May 1st, 2012
Married mama of two. Loves to cook. Gluten-free curious.
My curiosity about gluten free cooking piqued when I first read Silvana Nardone‘s gluten and dairy free cookbook, Cooking for Isaiah. That her delicious, easy recipes were gluten (and dairy!) free was a revelation. The book was full of dishes that I knew would satisfy, dishes that were complete—not a word I’d ever associated with gluten-free cooking.
As it goes, once I tuned in, I started hearing and reading about gluten-free cooking everywhere. I noticed amazing recipes. I eyeballed gluten-free ingredients. I listened to stories of how going gluten-free completely changed the way friends—even friends without celiac—felt. My curiosity grew.
Then the Hungry Baby got sick.
As parents tend to do (despite all well-meaning advice), I got online and searched “fatigue + sudden onset limp + smelly poop”—or something along those lines—and read everything that resulted, filing sicknesses into “no,” “possible,” and “very possible” mental silos. Based on what I’d read, celiac disease, the reason why many people go gluten-free, belonged in “possible,” but I slotted it in “very possible.” Parent intuition told me to do so.
The test for celiac was the first I requested of our specialist. I eagerly waited for the results—for answers—but it came back negative. Still, I wasn’t convinced that gluten wasn’t part of the problem. I’d heard lots about people who don’t have celiac, but still greatly benefit from a gluten-free diet. The Hungry Baby didn’t have a gluten allergy, but maybe a harder-to-detect intolerance?
After the test results, we decided to hold off on a gluten-free diet. It’s complicated to go completely gluten-free and with so many possible explanations for the Hungry Boy’s symptoms, it didn’t make sense to haphazardly test factors. Like good detectives, we had to work on solving our medical mystery systematically. But now, with all of that behind us and an explanation that’s really more of a hunch about a chain of events, I can’t help but wonder if a gluten intolerance is one of the links.
To be honest, I also wonder if gluten has stuck in my mind because gluten-free cooking is all the rage in the food world. It’s totally possible. That and I like a good kitchen challenge. (“Hey kids, see how easy and delicious gluten-free cooking can be?!” “Mama, what’s gluten?”) But, for whatever reason, it’s stuck and I’m still curious.
Many gluten-free cooks have a personal flour blend and, if you’re curious too, you should try several before deciding which gives you the results that you like best. I like Silvana’s blend (the one found her aforementioned book) and also Cup 4 Cup, the new(ish) gluten-free flour developed by a research chef for chef Thomas Keller at The French Laundry (fancy!). Once you find one or two blends that you like, cooking and baking gluten free is as simple as substituting gluten-free flour for all purpose.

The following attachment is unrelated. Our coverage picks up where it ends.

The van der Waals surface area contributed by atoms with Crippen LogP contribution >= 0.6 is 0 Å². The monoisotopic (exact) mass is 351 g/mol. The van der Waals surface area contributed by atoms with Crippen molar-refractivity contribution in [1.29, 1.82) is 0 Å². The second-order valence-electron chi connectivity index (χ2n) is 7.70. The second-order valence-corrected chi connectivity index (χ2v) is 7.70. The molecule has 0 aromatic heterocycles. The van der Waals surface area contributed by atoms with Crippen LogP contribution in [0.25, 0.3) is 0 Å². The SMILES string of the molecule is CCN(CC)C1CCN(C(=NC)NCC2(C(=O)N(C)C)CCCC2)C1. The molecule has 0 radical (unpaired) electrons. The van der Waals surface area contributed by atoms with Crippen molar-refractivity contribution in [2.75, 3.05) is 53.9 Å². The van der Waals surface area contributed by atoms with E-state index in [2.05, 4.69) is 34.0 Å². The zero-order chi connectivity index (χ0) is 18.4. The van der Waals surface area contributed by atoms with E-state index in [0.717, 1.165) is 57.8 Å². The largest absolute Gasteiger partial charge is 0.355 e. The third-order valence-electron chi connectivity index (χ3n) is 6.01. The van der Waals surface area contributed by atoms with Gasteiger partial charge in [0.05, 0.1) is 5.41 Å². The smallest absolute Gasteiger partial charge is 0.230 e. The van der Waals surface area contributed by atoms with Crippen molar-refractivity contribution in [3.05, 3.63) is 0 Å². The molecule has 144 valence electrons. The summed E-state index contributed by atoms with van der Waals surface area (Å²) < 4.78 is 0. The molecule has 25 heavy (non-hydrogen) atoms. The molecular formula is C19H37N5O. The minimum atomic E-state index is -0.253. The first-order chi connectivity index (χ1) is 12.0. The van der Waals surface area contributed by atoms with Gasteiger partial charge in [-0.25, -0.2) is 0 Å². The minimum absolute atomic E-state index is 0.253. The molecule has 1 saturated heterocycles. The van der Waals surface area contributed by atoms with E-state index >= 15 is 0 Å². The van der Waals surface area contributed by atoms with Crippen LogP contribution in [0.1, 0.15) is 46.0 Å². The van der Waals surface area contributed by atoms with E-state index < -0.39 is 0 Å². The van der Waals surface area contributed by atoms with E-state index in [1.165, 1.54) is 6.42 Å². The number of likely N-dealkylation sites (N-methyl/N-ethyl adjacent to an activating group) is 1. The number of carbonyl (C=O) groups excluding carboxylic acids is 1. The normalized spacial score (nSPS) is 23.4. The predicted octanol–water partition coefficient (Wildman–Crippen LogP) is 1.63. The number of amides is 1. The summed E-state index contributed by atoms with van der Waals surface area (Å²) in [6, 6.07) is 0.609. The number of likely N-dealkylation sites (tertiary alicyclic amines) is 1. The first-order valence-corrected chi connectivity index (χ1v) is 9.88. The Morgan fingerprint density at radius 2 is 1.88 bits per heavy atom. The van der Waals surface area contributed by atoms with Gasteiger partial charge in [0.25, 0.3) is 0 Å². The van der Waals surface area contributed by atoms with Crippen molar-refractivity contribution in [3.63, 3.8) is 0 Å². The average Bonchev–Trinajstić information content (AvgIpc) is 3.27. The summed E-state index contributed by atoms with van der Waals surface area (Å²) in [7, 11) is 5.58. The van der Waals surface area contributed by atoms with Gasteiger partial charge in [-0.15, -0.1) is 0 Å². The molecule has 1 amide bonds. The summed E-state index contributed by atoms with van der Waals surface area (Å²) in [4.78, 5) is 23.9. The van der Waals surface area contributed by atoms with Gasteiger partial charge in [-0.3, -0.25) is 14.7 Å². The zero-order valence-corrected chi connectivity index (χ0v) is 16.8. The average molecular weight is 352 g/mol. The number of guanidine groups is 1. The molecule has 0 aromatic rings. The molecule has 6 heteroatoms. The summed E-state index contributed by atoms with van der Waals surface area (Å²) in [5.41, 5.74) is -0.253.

Okay, it’s not really that simple at all—you’d be amazed at what staples contain gluten—but you get my point.
I recently used Cup 4 Cup to make Meyer Lemon Buttermilk Pancakes and blew the socks off of my visiting eaters. Nobody could believe that these fluffy pancakes were without springy gluten. (“See! It’s just so simple.”)
I was just happy that they tasted good. And so my curiosity grows.
This recipe was developed with Cup 4 Cup gluten-free flour which has a more powdery texture than standard all purpose flour and even some other gluten-free flours. If you want to make these delicious pancakes using something other than Cup 4 Cup, the amount of buttermilk required may vary. Begin with just 2 cups of buttermilk (which will likely suffice for AP flour) and add more as you go until you get the pancake batter texture you like best.
Gluten-Free Meyer Lemon Buttermilk Pancakes
adapted from Joy the Baker
(can be shared with kids 8+ mos)*
2 tablespoons sugar
Zest of 2 meyer lemons (you can substitute 2 small, regular lemons)
2 1/2 cups buttermilk, more or less depending on your flour (see note above; recipe for DIY buttermilk)
4 tablespoons butter, melted & cooled, plus more butter for cooking
2 cups gluten-free flour (I use Cup 4 Cup, see note above to substitute your own GF or standard AP flour)
2 teaspoons baking powder
1 teaspoon baking soda
1 teaspoon salt
1. If you want to serve the entire family at once as soon as these are done, preheat the oven to 200 degrees. Combine sugar and zest in a small bowl. Using your fingers, thoroughly mix the two; set aside.
2. Whisk together buttermilk, butter and eggs; set aside.
3. Whisk together flour, baking powder, baking soda and salt. Add sugar/zest mixture and combine well. Slowly add these dry ingredients to the wet, stirring to combine well.
4. Heat a pat of butter in a large pan set over medium heat. Coat the surface of the pan with the melted butter and add 2 heaping tablespoons of batter per pancake. (Make sure to leave enough space between pancakes—don’t overcrowd them!) Cook until bubbles pop around the edge of the pancakes and flip. Continue cooking until pancakes are cooked through and golden brown on both sides. Repeat until all the batter is done.
Stack cooked pancakes on a baking sheet or oven-proof plate kept in your warm oven. Otherwise, once cooled through, place pancakes, each separated by a small piece of parchment paper, in a ziplock bag and store in the freezer for up to 3 months. You can reheat frozen pancakes in a microwave and/or toaster.
*Note: These make a great early finger food! If your child is not yet managing soft finger foods by 8-months-old, hold off on serving these. Otherwise, cut into age appropriate bites and serve. Consider skipping syrup on portions for little eaters. These have a tiny bit of sweetness on their own that should be enough for your littlest ones.